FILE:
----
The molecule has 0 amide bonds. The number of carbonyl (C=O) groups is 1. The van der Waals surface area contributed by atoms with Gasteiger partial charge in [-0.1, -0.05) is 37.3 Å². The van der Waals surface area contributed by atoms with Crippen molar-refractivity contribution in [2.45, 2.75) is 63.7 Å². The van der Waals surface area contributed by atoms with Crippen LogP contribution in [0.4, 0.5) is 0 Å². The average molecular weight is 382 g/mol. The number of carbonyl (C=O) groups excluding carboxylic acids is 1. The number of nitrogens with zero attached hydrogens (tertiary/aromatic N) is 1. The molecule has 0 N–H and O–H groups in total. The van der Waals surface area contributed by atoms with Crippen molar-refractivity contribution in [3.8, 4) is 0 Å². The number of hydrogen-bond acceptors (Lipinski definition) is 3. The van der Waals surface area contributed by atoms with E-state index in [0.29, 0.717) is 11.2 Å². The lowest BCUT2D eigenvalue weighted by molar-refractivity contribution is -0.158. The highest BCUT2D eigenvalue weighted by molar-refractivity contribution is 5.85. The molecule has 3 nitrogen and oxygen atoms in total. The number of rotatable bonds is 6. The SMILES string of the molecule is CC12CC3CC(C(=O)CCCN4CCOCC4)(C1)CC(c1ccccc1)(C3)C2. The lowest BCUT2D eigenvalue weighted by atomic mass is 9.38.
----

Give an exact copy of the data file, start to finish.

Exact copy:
The molecule has 0 amide bonds. The number of carbonyl (C=O) groups is 1. The van der Waals surface area contributed by atoms with Gasteiger partial charge in [-0.1, -0.05) is 37.3 Å². The van der Waals surface area contributed by atoms with Crippen molar-refractivity contribution in [2.45, 2.75) is 63.7 Å². The van der Waals surface area contributed by atoms with Crippen LogP contribution in [0.4, 0.5) is 0 Å². The average molecular weight is 382 g/mol. The number of carbonyl (C=O) groups excluding carboxylic acids is 1. The number of nitrogens with zero attached hydrogens (tertiary/aromatic N) is 1. The molecule has 0 N–H and O–H groups in total. The van der Waals surface area contributed by atoms with Crippen molar-refractivity contribution in [3.8, 4) is 0 Å². The number of hydrogen-bond acceptors (Lipinski definition) is 3. The van der Waals surface area contributed by atoms with E-state index in [0.29, 0.717) is 11.2 Å². The lowest BCUT2D eigenvalue weighted by molar-refractivity contribution is -0.158. The highest BCUT2D eigenvalue weighted by molar-refractivity contribution is 5.85. The molecule has 3 nitrogen and oxygen atoms in total. The number of rotatable bonds is 6. The SMILES string of the molecule is CC12CC3CC(C(=O)CCCN4CCOCC4)(C1)CC(c1ccccc1)(C3)C2. The lowest BCUT2D eigenvalue weighted by atomic mass is 9.38.